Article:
PE activity slows down in Q3: report
Private equity fund-raising activity slowed globally in the third quarter of 2017 with 181 funds closing in the period, raising about $95 billion compared to a record $138 billion in the previous quarter, according to a Preqin report.
However, the sluggish quarter should not be much of a concern with aggregate corpus raised this year so far already higher than 2016.
“With a record fund-raising quarter seen in Q2 2017, it was unsurprising that momentum did not continue into Q3: fundraising activity is historically lower in the third quarter of the year, with many managers choosing to close their vehicles in the final quarter. Despite this slowdown, 2017 is still on track to see fund-raising levels surpass 2016 to set a new post-global financial crisis record,” Preqin said in its Q3 2017 Fund-raising Update on 3 October.
Aggregate capital raised in Q1-Q3 of 2017 had increased to $338 billion compared to $286 billion raised in Q1-Q3 of 2016.
If fund-raising momentum continues, 2017 could not only surpass 2016, but may well be within reach of the all-time annual private equity fund-raising record of $415 billion set in 2007.
Interestingly, the last quarter also saw the largest private equity fund ever being closed, the Delaware-incorporated Apollo Investment Fund IX that raised $24.7 billion to be invested in North America and Western Europe. This fund represented around a quarter of total fund-raising for private equity during the last quarter.
In Asia, there are three mega private equity funds in the market—softbank Vision Fund with a target of $100 billion, China Structural Reform Fund targeting CNY 350 billion and China state-owned Capital Venture Investment Fund targeting CNY 200 billion, the Preqin update noted.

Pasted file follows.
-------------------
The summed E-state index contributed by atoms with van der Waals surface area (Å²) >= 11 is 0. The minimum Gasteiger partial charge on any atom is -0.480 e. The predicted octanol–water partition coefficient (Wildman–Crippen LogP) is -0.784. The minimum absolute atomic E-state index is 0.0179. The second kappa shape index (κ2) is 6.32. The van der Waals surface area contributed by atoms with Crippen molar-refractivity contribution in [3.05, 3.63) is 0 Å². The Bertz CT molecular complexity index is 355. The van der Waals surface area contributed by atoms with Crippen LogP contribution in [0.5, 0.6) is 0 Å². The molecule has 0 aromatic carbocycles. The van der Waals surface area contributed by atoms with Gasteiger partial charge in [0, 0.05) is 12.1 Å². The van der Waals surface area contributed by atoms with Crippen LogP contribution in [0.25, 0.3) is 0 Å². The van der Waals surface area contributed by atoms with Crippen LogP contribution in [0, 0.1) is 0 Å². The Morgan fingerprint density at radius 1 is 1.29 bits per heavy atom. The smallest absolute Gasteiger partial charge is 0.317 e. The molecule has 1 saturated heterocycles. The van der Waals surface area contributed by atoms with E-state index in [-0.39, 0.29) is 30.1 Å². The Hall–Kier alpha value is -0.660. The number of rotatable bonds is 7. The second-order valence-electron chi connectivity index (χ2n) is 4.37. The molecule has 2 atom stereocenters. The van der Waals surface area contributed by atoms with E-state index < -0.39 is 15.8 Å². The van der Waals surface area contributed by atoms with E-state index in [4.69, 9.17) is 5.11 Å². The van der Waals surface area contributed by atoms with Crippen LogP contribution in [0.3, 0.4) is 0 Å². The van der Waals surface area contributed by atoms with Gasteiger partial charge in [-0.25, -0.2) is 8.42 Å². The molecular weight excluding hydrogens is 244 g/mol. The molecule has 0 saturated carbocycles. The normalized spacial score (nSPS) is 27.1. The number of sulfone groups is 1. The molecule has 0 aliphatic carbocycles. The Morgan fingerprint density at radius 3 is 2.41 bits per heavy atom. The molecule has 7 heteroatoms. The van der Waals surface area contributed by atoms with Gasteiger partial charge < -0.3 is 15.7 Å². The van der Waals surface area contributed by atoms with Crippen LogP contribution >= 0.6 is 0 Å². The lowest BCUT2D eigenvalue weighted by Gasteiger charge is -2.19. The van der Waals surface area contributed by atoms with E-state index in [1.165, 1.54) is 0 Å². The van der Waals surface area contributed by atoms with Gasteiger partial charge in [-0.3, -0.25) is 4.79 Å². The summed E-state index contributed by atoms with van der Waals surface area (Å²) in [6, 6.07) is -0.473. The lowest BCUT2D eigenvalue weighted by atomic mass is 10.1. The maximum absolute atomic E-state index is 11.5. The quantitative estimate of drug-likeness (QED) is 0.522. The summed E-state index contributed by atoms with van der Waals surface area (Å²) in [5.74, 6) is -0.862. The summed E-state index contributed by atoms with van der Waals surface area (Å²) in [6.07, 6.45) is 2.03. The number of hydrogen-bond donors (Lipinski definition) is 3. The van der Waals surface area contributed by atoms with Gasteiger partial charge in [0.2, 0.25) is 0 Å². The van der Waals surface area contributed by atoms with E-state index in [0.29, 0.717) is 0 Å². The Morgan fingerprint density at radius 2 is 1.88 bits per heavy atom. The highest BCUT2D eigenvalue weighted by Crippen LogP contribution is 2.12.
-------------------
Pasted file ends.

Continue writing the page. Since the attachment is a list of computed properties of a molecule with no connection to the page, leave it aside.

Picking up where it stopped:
During the third quarter this year, 30 private equity funds in Asia closed after raising an aggregate of $9 billion. No. of funds closed 100 90 80 70 60 50 40 30 20 10 0 North America Aggregate capital raised (in $ bn)
Dip in PE activity
“Although private equity has seen a dip in fund-raising levels this quarter, overall the asset class is still seeing strong levels of investor commitment. In fact, private equity is setting a lot of records: dry powder has hit successive highs ($942 billion as at September 2017), record numbers of funds have come to market, and Q2 was the highest quarterly fund-raising total ever seen for the asset class,” noted Christopher Elvin, head of private equity products at Preqin.
“However, with an increase in the number of mega funds coming to market and raising capital from investors, emerging fund managers will have to work even harder to appeal to institutions and attract capital,” he pointed out.
Globally, 267 private capital funds—private equity, private debt, real estate, infrastructure and natural resources—had secured a combined $150 billion—a substantial total, but nonetheless some way off the $204 billion raised by funds closed in Q2. This number for Q3, however, may rise by up to 10% as more information becomes available, but it seems likely that this quarter will come to represent a drawback from the recent frenetic pace of activity.
With regard to real estate fundraising, the closed-end private real estate industry saw 38 vehicles close in Q3 2017, raising an aggregate $20 billion in investor commitments. Among the funds, Carlyle Realty Partners VIII was the largest fund to close in the quarter at $4 billion, just over half of the largest fund raised in Q2, Blackstone Real Estate Partners Europe V, which closed at $7.8 billion.
As at September 2017, dry powder available to real estate managers stood at $243 billion at par with the last quarter. Looking ahead, there are 569 private real estate funds in market at the start of Q4 seeking a total of $185 billion from investors, according to the report.
The private equity-backed buyout industry saw 953 deals worth an aggregate $92 billion in the third quarter this year, the deal activity being on par with that of the previous quarter, according to the data provided by Preqin.
Although deal value in Q1 2017 was the lowest since 2012, due to the strong deal activity in Q2 and Q3, it looks as though 2017 as a whole remained on course to record aggregate deal values similar to 2016, it said.
In fact, aggregate deal value in Asia had increased, and was around $3 billion less than that of North America buyout deal value. The jump in Asia deal value was mostly due to the two largest deals being announced in the region, worth a combined $30 billion.